Iran: Iran: Iranian authorities clamp down on journalists following coverage of violence against protesters


In an attempt to silence journalists and tighten the media blackout that started with waves of civil protest in Iran this year, the authorities have summoned a journalist and detained two others reporting on protests.

On 26 February 2018, journalist Reyhaneh Tabatabaei was summoned to Branch 15 of the Revolutionary Court, where Judge Abolqasem Salavati accused her of “propaganda against the regime,” for her reports on current events. Later Tabatabaei tweeted about Judge Salavati and his fame for his harsh sentences against journalists: "In 2012, around 20 journalists were arrested for unsubstantial charges. Each were kept in solitary confinement for more than a month and finally, we were summoned to the court after a few years. This Monday, I will be in the court for the third time for sedition and of course it is going to be the second time with Judge Salawati..."

(See photo of the tweet below



Tabatabaei currently works for the “Emtedad” electronic newspaper in Iran, and previously worked for “Farhikhtegan” newspaper, and the reformist “Bahar” newspaper. She was sent to court three times in the last eight years and two of her trials were under the supervision of Judge Salvati, who accused her twice of carrying out “propaganda against the regime” (the first time in 2010 and the second time in 2018). Tabatabaei is no stranger to Evin prison as she served six months out of a one-year sentence in the infamous prison.

In another disturbing incident, Reza Entessari and Kasra Nouri were arrested on 19 February while covering a demonstration for Sufi minorities (Gonabadi Dervishes). The demonstration ended up with many demonstrators injured because of excessive use of force by security services after five members of the security forces were killed. A family member and sect leader Farhad Nouri declared that his brother Kasra Nouri was hit on the head on 23 February 2018, and entered a coma while he was in detention.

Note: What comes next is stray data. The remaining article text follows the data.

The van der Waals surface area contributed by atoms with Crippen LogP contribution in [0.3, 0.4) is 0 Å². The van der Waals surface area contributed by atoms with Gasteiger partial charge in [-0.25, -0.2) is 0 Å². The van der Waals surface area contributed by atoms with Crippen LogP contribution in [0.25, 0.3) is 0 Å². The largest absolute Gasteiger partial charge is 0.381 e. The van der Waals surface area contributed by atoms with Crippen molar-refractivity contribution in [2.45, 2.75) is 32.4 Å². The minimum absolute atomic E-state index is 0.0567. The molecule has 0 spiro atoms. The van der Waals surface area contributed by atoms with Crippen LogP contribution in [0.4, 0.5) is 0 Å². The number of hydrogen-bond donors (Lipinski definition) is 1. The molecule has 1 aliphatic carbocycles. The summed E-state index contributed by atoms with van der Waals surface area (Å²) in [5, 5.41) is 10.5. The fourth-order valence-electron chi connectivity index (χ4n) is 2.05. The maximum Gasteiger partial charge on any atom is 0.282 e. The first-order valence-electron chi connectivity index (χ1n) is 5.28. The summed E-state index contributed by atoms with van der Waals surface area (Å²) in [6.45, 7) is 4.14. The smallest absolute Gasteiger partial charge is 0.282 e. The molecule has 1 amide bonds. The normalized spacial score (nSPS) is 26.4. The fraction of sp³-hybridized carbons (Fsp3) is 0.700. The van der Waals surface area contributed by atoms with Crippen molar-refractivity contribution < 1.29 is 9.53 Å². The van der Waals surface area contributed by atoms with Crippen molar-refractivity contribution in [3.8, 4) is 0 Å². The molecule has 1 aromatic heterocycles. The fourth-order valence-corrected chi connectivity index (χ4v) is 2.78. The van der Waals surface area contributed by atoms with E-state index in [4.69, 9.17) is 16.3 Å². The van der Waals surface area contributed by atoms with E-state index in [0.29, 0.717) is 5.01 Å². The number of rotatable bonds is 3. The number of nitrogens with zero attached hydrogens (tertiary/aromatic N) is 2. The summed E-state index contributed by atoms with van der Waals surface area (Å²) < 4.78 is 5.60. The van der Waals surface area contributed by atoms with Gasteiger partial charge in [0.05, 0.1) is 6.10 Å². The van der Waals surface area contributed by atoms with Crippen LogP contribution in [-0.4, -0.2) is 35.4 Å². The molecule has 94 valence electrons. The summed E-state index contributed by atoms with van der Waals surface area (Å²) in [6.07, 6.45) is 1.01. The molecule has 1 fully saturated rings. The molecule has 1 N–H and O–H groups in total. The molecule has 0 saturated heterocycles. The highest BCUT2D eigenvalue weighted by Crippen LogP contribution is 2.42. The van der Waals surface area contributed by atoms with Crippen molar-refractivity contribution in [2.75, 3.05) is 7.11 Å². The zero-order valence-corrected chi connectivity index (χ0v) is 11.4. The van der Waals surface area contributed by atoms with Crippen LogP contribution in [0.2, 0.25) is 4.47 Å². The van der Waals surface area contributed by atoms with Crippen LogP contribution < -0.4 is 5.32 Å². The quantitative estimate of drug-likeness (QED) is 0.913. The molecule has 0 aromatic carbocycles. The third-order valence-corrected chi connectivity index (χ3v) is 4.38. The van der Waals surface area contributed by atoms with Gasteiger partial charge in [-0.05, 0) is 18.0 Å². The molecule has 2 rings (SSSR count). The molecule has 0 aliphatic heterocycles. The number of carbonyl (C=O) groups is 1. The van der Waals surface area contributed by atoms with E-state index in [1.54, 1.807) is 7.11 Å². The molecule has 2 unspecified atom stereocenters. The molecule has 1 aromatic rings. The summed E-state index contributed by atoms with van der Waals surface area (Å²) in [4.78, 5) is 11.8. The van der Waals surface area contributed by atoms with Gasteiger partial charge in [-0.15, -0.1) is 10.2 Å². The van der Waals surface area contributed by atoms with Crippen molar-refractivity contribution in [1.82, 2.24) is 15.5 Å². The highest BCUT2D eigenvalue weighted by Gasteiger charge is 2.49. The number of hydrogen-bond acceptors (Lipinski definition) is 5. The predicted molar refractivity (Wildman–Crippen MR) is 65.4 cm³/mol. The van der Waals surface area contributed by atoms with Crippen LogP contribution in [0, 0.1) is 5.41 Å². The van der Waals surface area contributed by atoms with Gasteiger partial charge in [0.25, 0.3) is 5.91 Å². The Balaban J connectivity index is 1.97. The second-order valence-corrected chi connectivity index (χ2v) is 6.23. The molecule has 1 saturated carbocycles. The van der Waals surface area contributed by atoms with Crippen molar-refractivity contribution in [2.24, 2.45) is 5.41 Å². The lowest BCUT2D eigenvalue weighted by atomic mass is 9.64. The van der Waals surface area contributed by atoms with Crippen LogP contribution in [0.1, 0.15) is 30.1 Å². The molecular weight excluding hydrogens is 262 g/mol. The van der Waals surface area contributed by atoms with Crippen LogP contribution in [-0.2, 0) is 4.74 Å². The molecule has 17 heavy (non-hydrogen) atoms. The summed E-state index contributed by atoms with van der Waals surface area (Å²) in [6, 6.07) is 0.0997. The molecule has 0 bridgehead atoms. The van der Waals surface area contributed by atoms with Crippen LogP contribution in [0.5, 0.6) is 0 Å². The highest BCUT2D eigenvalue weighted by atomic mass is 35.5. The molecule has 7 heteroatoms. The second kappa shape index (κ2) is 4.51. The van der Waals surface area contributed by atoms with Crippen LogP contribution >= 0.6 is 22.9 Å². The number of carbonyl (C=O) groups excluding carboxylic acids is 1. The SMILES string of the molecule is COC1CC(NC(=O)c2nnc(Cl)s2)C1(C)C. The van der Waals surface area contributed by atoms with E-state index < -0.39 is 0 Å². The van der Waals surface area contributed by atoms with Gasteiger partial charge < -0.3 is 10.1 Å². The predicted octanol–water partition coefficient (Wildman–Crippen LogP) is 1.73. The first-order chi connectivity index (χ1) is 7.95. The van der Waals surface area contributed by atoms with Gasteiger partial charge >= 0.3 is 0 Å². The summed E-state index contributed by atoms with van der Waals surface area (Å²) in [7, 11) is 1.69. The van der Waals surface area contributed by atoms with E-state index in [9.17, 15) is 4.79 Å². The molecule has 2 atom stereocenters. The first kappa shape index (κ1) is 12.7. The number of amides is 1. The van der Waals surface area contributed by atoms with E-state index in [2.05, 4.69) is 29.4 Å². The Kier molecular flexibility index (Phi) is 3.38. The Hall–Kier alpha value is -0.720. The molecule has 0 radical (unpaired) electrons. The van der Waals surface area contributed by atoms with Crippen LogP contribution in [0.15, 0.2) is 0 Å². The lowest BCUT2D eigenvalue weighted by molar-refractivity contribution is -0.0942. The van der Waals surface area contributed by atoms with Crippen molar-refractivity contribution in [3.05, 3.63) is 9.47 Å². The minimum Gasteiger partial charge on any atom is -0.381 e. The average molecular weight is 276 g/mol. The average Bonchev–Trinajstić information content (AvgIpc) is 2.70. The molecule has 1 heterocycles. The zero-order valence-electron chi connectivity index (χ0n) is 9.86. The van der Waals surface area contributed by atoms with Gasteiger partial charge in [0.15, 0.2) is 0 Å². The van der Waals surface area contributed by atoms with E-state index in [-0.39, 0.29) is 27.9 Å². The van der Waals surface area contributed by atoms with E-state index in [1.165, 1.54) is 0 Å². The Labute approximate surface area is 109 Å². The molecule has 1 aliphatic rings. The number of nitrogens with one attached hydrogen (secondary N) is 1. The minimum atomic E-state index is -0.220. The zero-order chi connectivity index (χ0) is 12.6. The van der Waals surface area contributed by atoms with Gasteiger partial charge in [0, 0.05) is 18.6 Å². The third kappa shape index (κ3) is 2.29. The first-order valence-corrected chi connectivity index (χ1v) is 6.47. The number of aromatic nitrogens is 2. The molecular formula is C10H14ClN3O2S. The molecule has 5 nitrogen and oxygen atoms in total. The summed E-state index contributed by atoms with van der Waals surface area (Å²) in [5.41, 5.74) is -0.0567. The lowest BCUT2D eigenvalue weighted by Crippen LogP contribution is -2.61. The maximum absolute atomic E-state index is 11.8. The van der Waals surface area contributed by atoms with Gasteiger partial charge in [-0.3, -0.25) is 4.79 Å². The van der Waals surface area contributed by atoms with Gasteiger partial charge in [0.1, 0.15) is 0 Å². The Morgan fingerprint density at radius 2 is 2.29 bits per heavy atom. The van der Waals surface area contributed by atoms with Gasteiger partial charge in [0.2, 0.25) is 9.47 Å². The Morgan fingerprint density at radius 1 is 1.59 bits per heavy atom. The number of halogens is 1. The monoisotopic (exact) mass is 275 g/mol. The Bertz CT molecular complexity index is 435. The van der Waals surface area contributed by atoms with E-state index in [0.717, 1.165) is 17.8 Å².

Entessari and Nouri face no declared charge until now but Ayatollah Mohsen Araki, a member of Iran's Council of Experts, declared that "those who had a hand in the death of security force members should be prosecuted for murder." In an interview with Fars News Agency he hinted that some journalists may be held responsible for instigating demonstrators against security members.  

Entessari is a well-known journalist and activist promoting the human rights of Sufi minorities in Iran, who works for “Majzooban-e-Nour” (a Sufi electronic magazine) and has suffered prolonged detention before in Evin prison.

Nouri is a journalist and one of the administrators of the website of “Majzooban-e-Nour” and a student of Human Rights at Tehran University.

The Gulf Centre for Human Rights (GCHR) denounces the fabrication of charges against journalists to silence them, in particular Reyhaneh Tabatabaei. GCHR is also deeply concerned about the health conditions and wellbeing of Reza Entessari and Kasra Nouri who are at risk of ill-treatment in Evin prison.

Therefore, GCHR urges the authorities in Iran to:

  1. Drop all charges against Reyhaneh Tabatabaei and protect her from ongoing intimidation through court summons;
  2. Immediately and unconditionally release Kasra Nouri and Reza Entessari, and all journalists and human rights defenders in prison;
  3. Carry out an immediate and transparent investigation about the sad incident of Sufi demonstrations on 19 February 2018 where demonstrators and police died;
  4. Guarantee human rights for all peaceful protestors, including minorities such as Gonabadi Dervishes; and   
  5. Allow human rights defenders and journalists to carry out their work freely in Iran, without any restrictions.